Plantation labour was needed—this time for coffee, not sugar. Slavery had been fading since the import of enslaved Africans was outlawed in 1850. São Paulo, thanks to such figures as Luiz Gama (a former slave), was a centre of abolitionism. In 1888, Brazil abolished slavery (it was the last country in the Americas to do so) and the freed African-Brazilians who had been helping build the nation had now to beg for their jobs back, working for free because of the failure of the white-dominated system to integrate them as equal citizens. In an effort to "bleach the race," as the nation's leaders feared Brazil was becoming a "black country," Spanish, Portuguese and Italian nationals were given incentives to become farm workers in São Paulo. The state government was so eager to bring in immigrants that in many cases it paid for their trips and provided varying levels of subsidy. By 1893, foreigners made up over 55% of São Paulo's population. Fearing oversupply, the government applied the brakes briefly in 1899; then the boom resumed. From 1908, the Japanese arrived in great numbers, many destined for the plantations on fixed-term contracts. By 1920, São Paulo was Brazil's second-largest city; a half-century before, it had been just the tenth-largest. Immigration and migration of Paulistas from other towns as well as Nordestinos and citizens from other states, the coffee industry, and modernization through the manufacturing of textiles, car and airplane pieces, as well as food and technological industries, construction, fashion, and services transformed the greater São Paulo area into a thriving megalopolis and one of the world's greatest multiethnic regions.

Early Twentieth Century

The coffee boom was startling. Between 1901 and 1910, coffee made up 51% of Brazil's total exports, far overshadowing rubber, sugar and cotton. But reliance on coffee made Brazil (and São Paulo in particular) vulnerable to poor harvests and the whims of world markets. The development of plantations in the 1890s, and widespread reliance on credit, took place against fluctuating prices and supply levels, culminating in saturation of the international market at the turn of the century. The government’s policies of "valorisaton"—borrowing money to buy coffee and stockpiling it, in order to have a surplus during bad harvests, and meanwhile taxing coffee exports to pay off loans—seemed feasible in the short term (as did its manipulation of foreign-exchange rates to the advantage of coffee growers). But in the longer term, these actions contributed to oversupply and eventual collapse.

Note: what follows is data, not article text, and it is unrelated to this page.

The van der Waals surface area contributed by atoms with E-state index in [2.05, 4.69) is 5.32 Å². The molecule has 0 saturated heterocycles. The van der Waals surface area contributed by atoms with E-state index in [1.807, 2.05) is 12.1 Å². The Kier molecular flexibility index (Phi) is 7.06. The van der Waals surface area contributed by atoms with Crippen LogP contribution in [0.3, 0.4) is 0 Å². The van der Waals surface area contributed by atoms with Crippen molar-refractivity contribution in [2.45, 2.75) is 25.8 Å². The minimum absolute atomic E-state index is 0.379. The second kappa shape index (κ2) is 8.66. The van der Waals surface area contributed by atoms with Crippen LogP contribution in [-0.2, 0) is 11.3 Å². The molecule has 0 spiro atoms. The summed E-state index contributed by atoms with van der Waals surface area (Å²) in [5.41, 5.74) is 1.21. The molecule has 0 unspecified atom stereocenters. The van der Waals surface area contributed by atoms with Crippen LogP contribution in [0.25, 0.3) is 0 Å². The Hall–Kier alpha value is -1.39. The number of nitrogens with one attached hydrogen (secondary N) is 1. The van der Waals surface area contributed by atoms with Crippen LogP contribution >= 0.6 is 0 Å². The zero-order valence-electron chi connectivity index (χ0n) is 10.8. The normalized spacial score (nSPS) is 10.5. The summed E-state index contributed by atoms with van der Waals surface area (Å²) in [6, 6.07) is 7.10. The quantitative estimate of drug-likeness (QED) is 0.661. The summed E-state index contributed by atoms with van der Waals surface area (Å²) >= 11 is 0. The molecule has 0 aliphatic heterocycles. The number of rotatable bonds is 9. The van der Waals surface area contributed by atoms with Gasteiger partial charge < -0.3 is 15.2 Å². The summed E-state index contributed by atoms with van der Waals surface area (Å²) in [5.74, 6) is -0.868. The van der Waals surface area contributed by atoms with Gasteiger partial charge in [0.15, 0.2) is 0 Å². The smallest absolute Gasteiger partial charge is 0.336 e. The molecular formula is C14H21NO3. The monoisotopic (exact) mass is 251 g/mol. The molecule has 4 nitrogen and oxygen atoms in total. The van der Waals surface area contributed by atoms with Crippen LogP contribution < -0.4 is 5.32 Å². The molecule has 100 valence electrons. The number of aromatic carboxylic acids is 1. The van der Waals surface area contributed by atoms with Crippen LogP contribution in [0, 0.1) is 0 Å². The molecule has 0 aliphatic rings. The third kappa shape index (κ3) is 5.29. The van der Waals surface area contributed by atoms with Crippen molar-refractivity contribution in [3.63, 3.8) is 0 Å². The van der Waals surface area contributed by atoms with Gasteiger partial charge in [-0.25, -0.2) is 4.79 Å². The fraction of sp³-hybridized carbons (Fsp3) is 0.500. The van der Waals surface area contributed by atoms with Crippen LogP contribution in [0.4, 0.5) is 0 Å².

São Paulo's industrial development, from 1889 into the 1940s, was gradual and inward looking. Initially industry was closely associated with agriculture: cotton plantations led to the growth of textile manufacturing. Coffee planters were among the early industrial investors. The boom in immigration provided a market for goods, and sectors such as food processing grew. Traditional immigrant families such as the Matarazzo, Diniz, Mofarrej and Maluf became industrialists, entrepreneurs, and leading politicians. Restrictions on imports forced by world wars and government policies of "import substitution" and trade tariffs, all contributed to industrial growth. By 1945, São Paulo had become the largest industrial centre in South America. World War I sent ripples through Brazil. Inflation was rampant. Some 50,000 workers went on strike. Thus, the growing urban population grew increasingly resentful of the coffee elite. Disaffected intellectuals expressed their views during a memorable “Week of Modern Art” in 1922. Two years later, a garrison of soldiers staged a revolt (eventually squashed by government troops).

The stand-off was also political: politics had been long monopolised by the Paulista Revolutionary Party, but in 1926 a more left-leaning party rose in opposition. In 1928, the PRP amended São Paulo's state constitution to give it more control over the city. The turbulence was mirrored on Brazil’s national scene. With the Great Depression, coffee prices plunged, as did real GDP. Americans, keen investors during the 1920s, backed away. The opening of the first highway between São Paulo and Rio in 1928 was one of the few bright spots. Into the breach stepped Getulio Vargas, a southerner veteran in state politics. In Brazil's 1930 presidential elections, he opposed Julio Prestes, a favourite son of São Paulo. Vargas lost the election, but with backing from Minas Gerais state—São Paulo's ever-jealous former ally and neighbor to the north--, he seized power regardless.